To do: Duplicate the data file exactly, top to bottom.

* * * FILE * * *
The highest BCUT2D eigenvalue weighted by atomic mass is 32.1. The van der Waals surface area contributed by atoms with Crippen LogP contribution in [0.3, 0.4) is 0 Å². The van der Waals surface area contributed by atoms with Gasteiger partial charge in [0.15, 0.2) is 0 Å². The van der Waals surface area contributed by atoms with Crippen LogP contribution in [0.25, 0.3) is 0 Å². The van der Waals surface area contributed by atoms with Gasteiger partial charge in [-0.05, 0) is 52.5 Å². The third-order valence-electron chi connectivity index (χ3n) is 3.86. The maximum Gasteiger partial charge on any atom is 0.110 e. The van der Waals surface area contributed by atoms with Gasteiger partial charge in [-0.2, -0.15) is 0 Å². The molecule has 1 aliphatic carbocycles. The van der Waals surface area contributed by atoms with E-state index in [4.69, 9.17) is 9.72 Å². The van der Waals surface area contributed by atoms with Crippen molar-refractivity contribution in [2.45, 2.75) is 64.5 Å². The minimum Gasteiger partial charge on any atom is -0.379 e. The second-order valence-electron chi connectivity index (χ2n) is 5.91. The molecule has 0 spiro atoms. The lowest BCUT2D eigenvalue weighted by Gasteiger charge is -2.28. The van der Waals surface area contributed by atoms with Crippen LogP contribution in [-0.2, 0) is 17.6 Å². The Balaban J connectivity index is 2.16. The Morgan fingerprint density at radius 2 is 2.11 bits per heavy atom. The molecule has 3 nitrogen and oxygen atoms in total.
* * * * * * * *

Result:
The highest BCUT2D eigenvalue weighted by atomic mass is 32.1. The van der Waals surface area contributed by atoms with Crippen LogP contribution in [0.3, 0.4) is 0 Å². The van der Waals surface area contributed by atoms with Gasteiger partial charge in [0.15, 0.2) is 0 Å². The van der Waals surface area contributed by atoms with Crippen LogP contribution in [0.25, 0.3) is 0 Å². The van der Waals surface area contributed by atoms with Gasteiger partial charge in [-0.05, 0) is 52.5 Å². The third-order valence-electron chi connectivity index (χ3n) is 3.86. The maximum Gasteiger partial charge on any atom is 0.110 e. The van der Waals surface area contributed by atoms with Gasteiger partial charge in [-0.2, -0.15) is 0 Å². The molecule has 1 aliphatic carbocycles. The van der Waals surface area contributed by atoms with E-state index in [4.69, 9.17) is 9.72 Å². The van der Waals surface area contributed by atoms with Crippen molar-refractivity contribution in [2.45, 2.75) is 64.5 Å². The minimum Gasteiger partial charge on any atom is -0.379 e. The second-order valence-electron chi connectivity index (χ2n) is 5.91. The molecule has 0 spiro atoms. The lowest BCUT2D eigenvalue weighted by Gasteiger charge is -2.28. The van der Waals surface area contributed by atoms with Crippen LogP contribution in [-0.2, 0) is 17.6 Å². The Balaban J connectivity index is 2.16. The Morgan fingerprint density at radius 2 is 2.11 bits per heavy atom. The molecule has 3 nitrogen and oxygen atoms in total.